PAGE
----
I don’t know about you but the older I get the more pessimistic I seem to become. For all the progress in the world, humankind remains blighted by greed, poverty, war and hatred. It’s all been said before so much so that it has become clichéd and the power to shock has been lost – but disease, hunger, poverty and debt in the Third World remain endemic. Those who are well off – the people in the West and in the developed world – will dispense a few alms to relieve their consciences but they and their governments will do nothing radical to end a considerable amount of suffering if the cost is a change to their lifestyle.
By 2015 the EU hopes to increase assistance to poor countries to 0.7 per cent of gross national income. Point seven per cent: that should make us all feel fairly smug.
Two weeks ago the Irish Republic’s Minister for Finance, Brian Cowan, was not alone among European ministers in opposing a proposal for a voluntary tax on air travel to finance overseas aid to generate six billion Euros annually. The reason for his opposition? As a good Irish minister he feared that it might affect tourist numbers. It is obvious that any measure of meaningful overseas aid is going to involve a sacrifice somewhere in society. The vast majority of the public, it seems, is unwilling to make that sacrifice but is happy for the real reason for their stinginess to be masked by a minister who will provide them with a comfort-blanket of pretexts.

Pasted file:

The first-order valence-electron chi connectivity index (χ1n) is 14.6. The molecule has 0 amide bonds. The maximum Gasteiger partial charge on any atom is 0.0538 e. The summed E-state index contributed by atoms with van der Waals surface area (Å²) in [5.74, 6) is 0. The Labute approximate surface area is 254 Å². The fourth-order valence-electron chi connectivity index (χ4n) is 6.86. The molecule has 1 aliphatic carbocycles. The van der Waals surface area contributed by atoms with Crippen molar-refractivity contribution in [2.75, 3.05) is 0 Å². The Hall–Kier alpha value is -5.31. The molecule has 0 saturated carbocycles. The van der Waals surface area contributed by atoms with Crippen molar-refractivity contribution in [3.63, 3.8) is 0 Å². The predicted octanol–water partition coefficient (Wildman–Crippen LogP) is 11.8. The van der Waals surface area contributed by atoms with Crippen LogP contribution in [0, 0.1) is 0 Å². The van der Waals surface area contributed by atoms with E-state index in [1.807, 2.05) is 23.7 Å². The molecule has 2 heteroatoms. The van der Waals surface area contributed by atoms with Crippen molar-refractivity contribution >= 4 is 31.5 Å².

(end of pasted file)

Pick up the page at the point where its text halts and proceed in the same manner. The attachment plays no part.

Last week I cited the case of two prisoners in Uzbekistan who were boiled to death during interrogation. Details subsequently emerged about US soldiers in Afghanistan who had beaten to death prisoners they were interrogating. In Iraq insurgents film and distribute on the internet for viewing the barbaric beheadings of captured prisoners – and they butcher these people in the name of Allah/God. The West’s leaders prefer to hide and censor the results of their barbarity – for fear of disturbing their populaces at meal times – but they too invoke God’s blessing (the Christian God’s) on their work.
God is on their side, they reassure their people, who then can feel good.
Free will, the freedom to do as we please and arrogance are often indiscernible.
Abortion has been legalised in many countries and is defended as a woman’s right to choose. Certainly, if I was a woman I would resent anyone – particularly a man – telling me what to do with my body. Many though believe that human life begins at the point of conception and that abortion is the destruction of innocent life. The laws vary but in Britain the law is that a woman can have an abortion up until 24 weeks into her pregnancy (the approximate time after which a foetus might survive outside the womb). However, with advances in science it will be possible in the future for a fertilised human egg to be gestated entirely artificially, outside the womb. Don’t think it won’t happen? Not only will it happen but it will be justified on some basis or other. Then what would be the status of a fertilised human egg? At what point do we define infanticide?